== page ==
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      • I will attempt to respond to the questions and criticisms above in a civil manner, and then I need to bow out. The major reason I deactivated my Face Book account back in October and never went back is the falsely impersonal barrier online that allows perfect strangers to trade insults like playground bullies.

        It literally rots the brain, producing stress hormones associated with hippocampus damage, one major precursor to dementia. And I am convinced that social media drove the sheer lunacy behind the past election cycle. I guess I needed to learn this lesson twice. This experience quickly became an unhealthy one. I am once again reminded how easily people misinterpret each other online, and it always degenerates into into a nasty contest about whose right….and no one ever wins he debate.

        Now I know this is not a safe space, and I accept responsibility for going off topic and sometimes not articulating what I mean in the clearest terms. I do not see where we disagree with each other to an extent that justifies the vitriol. I honestly cannot tell where some of your criticism is coming from – but I don’t attribute that to ignorance on your part. It’s yet another online communication hurdle. In particular, the comment about liberals focusing on free market theory is lost on me. Not because you are wrong or ignorant – I just don’t see the context. An example would help.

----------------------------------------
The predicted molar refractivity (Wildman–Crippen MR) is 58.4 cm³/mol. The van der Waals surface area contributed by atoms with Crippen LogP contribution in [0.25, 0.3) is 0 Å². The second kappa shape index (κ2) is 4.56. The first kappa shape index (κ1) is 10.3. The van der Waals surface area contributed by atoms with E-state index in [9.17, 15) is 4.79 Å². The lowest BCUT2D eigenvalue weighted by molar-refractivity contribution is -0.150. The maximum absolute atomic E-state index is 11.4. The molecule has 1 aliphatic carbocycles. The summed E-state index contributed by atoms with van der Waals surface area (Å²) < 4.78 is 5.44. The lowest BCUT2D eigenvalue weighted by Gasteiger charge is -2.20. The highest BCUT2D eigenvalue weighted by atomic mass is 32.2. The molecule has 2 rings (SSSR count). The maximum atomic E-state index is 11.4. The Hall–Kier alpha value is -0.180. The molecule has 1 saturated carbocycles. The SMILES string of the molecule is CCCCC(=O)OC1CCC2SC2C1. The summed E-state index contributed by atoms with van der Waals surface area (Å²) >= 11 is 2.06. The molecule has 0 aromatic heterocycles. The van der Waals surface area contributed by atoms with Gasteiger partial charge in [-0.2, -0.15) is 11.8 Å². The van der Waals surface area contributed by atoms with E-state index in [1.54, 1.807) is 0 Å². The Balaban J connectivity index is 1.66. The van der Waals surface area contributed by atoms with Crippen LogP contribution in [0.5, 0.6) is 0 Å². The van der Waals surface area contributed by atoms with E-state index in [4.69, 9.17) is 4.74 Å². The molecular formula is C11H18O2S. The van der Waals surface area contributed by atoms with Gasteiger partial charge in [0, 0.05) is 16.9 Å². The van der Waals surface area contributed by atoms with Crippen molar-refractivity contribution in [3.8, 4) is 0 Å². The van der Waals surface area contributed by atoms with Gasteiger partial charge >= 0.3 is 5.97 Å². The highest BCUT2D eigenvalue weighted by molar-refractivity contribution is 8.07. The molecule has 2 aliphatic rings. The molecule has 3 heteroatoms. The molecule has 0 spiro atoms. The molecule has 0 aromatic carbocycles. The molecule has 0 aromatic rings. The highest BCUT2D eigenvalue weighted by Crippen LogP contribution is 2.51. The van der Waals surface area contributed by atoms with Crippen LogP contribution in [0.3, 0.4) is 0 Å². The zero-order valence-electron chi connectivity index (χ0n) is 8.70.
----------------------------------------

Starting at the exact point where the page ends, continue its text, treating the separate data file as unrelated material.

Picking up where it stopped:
1. I think my 25 year track-record working on behalf of the poor and social justice issues speaks volumes. I have raised tens of millions of dollars for related causes and often as a volunteer. The idea that I am elitist in any way belies that you just do not know me, so I do take umbrage on that point. I do not blame poor people for our nation’s problems – it blows my mind that anyone would say that.

        I spend my career improving the lives of people with HIV/AIDS, the homeless, food banks, abused children, unwanted animals, the environment, public education, etc…with a brief and unfortunate stint in the financial sector. I was not a good fit in that industry, because I am not driven by greed. I am driven by values. My only problem with the “poor” – is that they rarely vote and when they do, they often vote against their own economic interests – this is especially true in the south, where conservative religious values often override economic self interests.